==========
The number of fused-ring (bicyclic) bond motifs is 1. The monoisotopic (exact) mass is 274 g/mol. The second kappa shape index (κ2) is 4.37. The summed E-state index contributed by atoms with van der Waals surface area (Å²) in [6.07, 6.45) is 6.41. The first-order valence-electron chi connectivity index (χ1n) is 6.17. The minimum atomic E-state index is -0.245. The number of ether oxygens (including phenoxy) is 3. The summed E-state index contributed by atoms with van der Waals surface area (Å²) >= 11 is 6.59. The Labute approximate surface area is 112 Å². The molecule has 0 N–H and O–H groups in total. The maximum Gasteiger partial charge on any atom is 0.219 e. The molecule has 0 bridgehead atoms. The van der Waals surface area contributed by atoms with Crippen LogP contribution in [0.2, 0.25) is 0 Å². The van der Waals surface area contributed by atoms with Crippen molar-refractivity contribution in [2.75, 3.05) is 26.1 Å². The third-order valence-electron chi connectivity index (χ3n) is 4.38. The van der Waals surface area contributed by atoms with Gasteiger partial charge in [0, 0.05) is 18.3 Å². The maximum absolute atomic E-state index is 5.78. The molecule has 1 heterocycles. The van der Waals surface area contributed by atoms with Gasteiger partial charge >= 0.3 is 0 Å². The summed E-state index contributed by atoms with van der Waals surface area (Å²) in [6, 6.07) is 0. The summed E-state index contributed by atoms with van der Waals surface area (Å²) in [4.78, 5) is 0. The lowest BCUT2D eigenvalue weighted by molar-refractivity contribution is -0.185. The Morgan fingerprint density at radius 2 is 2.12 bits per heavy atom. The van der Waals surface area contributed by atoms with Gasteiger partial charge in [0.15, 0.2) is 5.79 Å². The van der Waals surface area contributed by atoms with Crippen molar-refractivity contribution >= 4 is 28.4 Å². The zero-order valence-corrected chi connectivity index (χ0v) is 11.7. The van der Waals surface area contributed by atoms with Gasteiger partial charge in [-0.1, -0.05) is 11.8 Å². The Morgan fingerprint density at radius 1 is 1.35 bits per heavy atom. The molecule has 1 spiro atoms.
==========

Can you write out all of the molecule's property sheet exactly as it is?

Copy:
The number of fused-ring (bicyclic) bond motifs is 1. The monoisotopic (exact) mass is 274 g/mol. The second kappa shape index (κ2) is 4.37. The summed E-state index contributed by atoms with van der Waals surface area (Å²) in [6.07, 6.45) is 6.41. The first-order valence-electron chi connectivity index (χ1n) is 6.17. The minimum atomic E-state index is -0.245. The number of ether oxygens (including phenoxy) is 3. The summed E-state index contributed by atoms with van der Waals surface area (Å²) >= 11 is 6.59. The Labute approximate surface area is 112 Å². The molecule has 0 N–H and O–H groups in total. The maximum Gasteiger partial charge on any atom is 0.219 e. The molecule has 0 bridgehead atoms. The van der Waals surface area contributed by atoms with Crippen LogP contribution in [0.2, 0.25) is 0 Å². The van der Waals surface area contributed by atoms with Crippen molar-refractivity contribution in [2.75, 3.05) is 26.1 Å². The third-order valence-electron chi connectivity index (χ3n) is 4.38. The van der Waals surface area contributed by atoms with Gasteiger partial charge in [0, 0.05) is 18.3 Å². The maximum absolute atomic E-state index is 5.78. The molecule has 1 heterocycles. The van der Waals surface area contributed by atoms with Gasteiger partial charge >= 0.3 is 0 Å². The summed E-state index contributed by atoms with van der Waals surface area (Å²) in [6, 6.07) is 0. The summed E-state index contributed by atoms with van der Waals surface area (Å²) in [4.78, 5) is 0. The lowest BCUT2D eigenvalue weighted by molar-refractivity contribution is -0.185. The Morgan fingerprint density at radius 2 is 2.12 bits per heavy atom. The van der Waals surface area contributed by atoms with Gasteiger partial charge in [0.15, 0.2) is 5.79 Å². The van der Waals surface area contributed by atoms with Crippen molar-refractivity contribution >= 4 is 28.4 Å². The zero-order valence-corrected chi connectivity index (χ0v) is 11.7. The van der Waals surface area contributed by atoms with Gasteiger partial charge in [-0.1, -0.05) is 11.8 Å². The Morgan fingerprint density at radius 1 is 1.35 bits per heavy atom. The molecule has 1 spiro atoms.